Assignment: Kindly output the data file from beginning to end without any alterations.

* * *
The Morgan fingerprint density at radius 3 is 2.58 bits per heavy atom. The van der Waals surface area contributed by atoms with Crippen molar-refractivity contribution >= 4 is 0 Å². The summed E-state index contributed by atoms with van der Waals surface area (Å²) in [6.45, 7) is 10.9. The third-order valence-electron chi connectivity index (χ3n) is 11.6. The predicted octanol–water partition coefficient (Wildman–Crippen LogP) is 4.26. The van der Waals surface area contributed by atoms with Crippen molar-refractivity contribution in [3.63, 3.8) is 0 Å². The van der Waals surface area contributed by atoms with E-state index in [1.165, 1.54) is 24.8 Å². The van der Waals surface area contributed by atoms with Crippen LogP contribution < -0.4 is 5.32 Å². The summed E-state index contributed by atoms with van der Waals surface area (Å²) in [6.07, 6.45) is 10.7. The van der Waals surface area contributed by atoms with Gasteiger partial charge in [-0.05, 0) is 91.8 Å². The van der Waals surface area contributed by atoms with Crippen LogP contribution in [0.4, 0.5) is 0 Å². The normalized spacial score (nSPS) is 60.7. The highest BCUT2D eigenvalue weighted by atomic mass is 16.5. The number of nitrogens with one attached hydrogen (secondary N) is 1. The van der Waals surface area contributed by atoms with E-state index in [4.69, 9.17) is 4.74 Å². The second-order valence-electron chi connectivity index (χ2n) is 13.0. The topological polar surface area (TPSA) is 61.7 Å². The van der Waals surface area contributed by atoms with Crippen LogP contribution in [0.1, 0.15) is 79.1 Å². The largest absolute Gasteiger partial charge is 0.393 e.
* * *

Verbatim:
The Morgan fingerprint density at radius 3 is 2.58 bits per heavy atom. The van der Waals surface area contributed by atoms with Crippen molar-refractivity contribution >= 4 is 0 Å². The summed E-state index contributed by atoms with van der Waals surface area (Å²) in [6.45, 7) is 10.9. The third-order valence-electron chi connectivity index (χ3n) is 11.6. The predicted octanol–water partition coefficient (Wildman–Crippen LogP) is 4.26. The van der Waals surface area contributed by atoms with Crippen molar-refractivity contribution in [3.63, 3.8) is 0 Å². The van der Waals surface area contributed by atoms with E-state index in [1.165, 1.54) is 24.8 Å². The van der Waals surface area contributed by atoms with Crippen LogP contribution < -0.4 is 5.32 Å². The summed E-state index contributed by atoms with van der Waals surface area (Å²) in [6.07, 6.45) is 10.7. The van der Waals surface area contributed by atoms with Gasteiger partial charge in [-0.05, 0) is 91.8 Å². The van der Waals surface area contributed by atoms with Crippen LogP contribution in [0.4, 0.5) is 0 Å². The normalized spacial score (nSPS) is 60.7. The highest BCUT2D eigenvalue weighted by atomic mass is 16.5. The number of nitrogens with one attached hydrogen (secondary N) is 1. The van der Waals surface area contributed by atoms with E-state index in [4.69, 9.17) is 4.74 Å². The second-order valence-electron chi connectivity index (χ2n) is 13.0. The topological polar surface area (TPSA) is 61.7 Å². The van der Waals surface area contributed by atoms with Crippen LogP contribution in [0.1, 0.15) is 79.1 Å². The largest absolute Gasteiger partial charge is 0.393 e.